Airliners have to be efficient. If a new airliner costs too much to develop, it will have to be priced higher to make back the development costs. If a new airliner burns too much fuel because the engines are outdated, it won't sell because fuel costs are a significant part of airlines' total costs. Had it not been for the crisis stemming from two crashes, and Boeing subsequent response, the 737 MAX would be a case study in efficient product development strategy.

But then Boeing took optimization one step farther: Instead of training pilots to fly a 737 with somewhat different flight characteristics, Boeing decided to eliminate the need for pilot training entirely.

By now, the acronym MCAS has been much in the news. It stands for Maneuvering Characteristics Augmentation System. It is the system Boeing used to make the 737 MAX fly like the previous generation 737 by automatically adjusting the angle of the horizontal stabilizer, also referred to as "trim." MCAS is the proximate cause of the 737 MAX crashes. If the sensor input to the MCAS system is faulty it will move the horizontal stabilizer to point the nose of the plane down when it should not do so. If this happens at low altitude, pilots have only seconds to intervene manually to prevent a crash.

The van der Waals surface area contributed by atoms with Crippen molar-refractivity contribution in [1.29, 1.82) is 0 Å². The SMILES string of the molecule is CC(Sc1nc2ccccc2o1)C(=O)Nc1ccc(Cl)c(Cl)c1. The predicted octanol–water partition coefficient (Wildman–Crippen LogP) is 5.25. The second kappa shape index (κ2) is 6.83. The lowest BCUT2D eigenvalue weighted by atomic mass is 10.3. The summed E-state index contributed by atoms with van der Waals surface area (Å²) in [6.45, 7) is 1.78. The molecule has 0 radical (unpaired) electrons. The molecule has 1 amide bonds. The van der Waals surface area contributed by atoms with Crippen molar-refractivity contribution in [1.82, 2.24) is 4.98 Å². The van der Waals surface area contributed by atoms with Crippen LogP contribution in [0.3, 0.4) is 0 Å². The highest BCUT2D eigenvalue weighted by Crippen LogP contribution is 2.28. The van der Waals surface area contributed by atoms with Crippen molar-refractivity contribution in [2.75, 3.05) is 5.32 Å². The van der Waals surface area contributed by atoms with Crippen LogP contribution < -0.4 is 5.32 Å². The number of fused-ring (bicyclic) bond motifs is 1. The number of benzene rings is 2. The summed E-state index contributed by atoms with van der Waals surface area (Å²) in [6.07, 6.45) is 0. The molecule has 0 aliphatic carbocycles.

Because the purpose of the MCAS system is to make the 737 MAX fly just like the previous generation of 737, it was not mentioned in the 737 flight manual. This may seem like a terrible omission, but previous generations of 737 have automatic trim adjustment system, too. Pilots are trained to use electrically assisted or manual trim adjustments if needed, which are literally a pair of cranks in the cockpit that operate the horizontal stabilizer trim by means of cables and pulleys.

Over the course of developing the 737 MAX, the extent to which the MCAS system adjusted trim was increased fourfold, making recovering from a failure more difficult. Unlike a similar system used on another Boeing aircraft, the 737 MAX MCAS system reads input from only one sensor, instead of a redundant pair of sensors, making a failure more likely. The 737 MAX cockpit controls, which are more complex than on most current airliners due to the age of the design, also make recovery from an MCAS failure more difficult. Boeing made optional an indicator light that would inform pilots of a sensor failure and only 20% of the 737 MAX fleet was fitted with that option. But, when working correctly, MCAS did the trick: The 737 MAX flies like the plane it replaces. No pilot retraining needed.